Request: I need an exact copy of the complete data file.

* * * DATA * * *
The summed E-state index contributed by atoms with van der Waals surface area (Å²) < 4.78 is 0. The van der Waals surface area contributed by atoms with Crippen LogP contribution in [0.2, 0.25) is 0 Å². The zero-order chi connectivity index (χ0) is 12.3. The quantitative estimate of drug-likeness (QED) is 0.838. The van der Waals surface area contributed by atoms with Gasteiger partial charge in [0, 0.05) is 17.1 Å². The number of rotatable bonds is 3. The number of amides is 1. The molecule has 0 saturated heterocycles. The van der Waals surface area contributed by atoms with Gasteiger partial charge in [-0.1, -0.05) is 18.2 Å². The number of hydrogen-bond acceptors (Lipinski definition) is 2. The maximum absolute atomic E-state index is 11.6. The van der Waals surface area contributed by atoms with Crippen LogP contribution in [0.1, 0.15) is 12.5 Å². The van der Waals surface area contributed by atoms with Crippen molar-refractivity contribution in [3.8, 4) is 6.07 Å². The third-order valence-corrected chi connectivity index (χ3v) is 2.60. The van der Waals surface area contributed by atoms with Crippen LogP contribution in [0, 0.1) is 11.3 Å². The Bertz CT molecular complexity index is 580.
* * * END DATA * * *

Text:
The summed E-state index contributed by atoms with van der Waals surface area (Å²) < 4.78 is 0. The van der Waals surface area contributed by atoms with Crippen LogP contribution in [0.2, 0.25) is 0 Å². The zero-order chi connectivity index (χ0) is 12.3. The quantitative estimate of drug-likeness (QED) is 0.838. The van der Waals surface area contributed by atoms with Gasteiger partial charge in [0, 0.05) is 17.1 Å². The number of rotatable bonds is 3. The number of amides is 1. The molecule has 0 saturated heterocycles. The van der Waals surface area contributed by atoms with Gasteiger partial charge in [-0.1, -0.05) is 18.2 Å². The number of hydrogen-bond acceptors (Lipinski definition) is 2. The maximum absolute atomic E-state index is 11.6. The van der Waals surface area contributed by atoms with Crippen LogP contribution in [0.1, 0.15) is 12.5 Å². The van der Waals surface area contributed by atoms with Crippen molar-refractivity contribution in [3.8, 4) is 6.07 Å². The third-order valence-corrected chi connectivity index (χ3v) is 2.60. The van der Waals surface area contributed by atoms with Crippen LogP contribution in [0, 0.1) is 11.3 Å². The Bertz CT molecular complexity index is 580.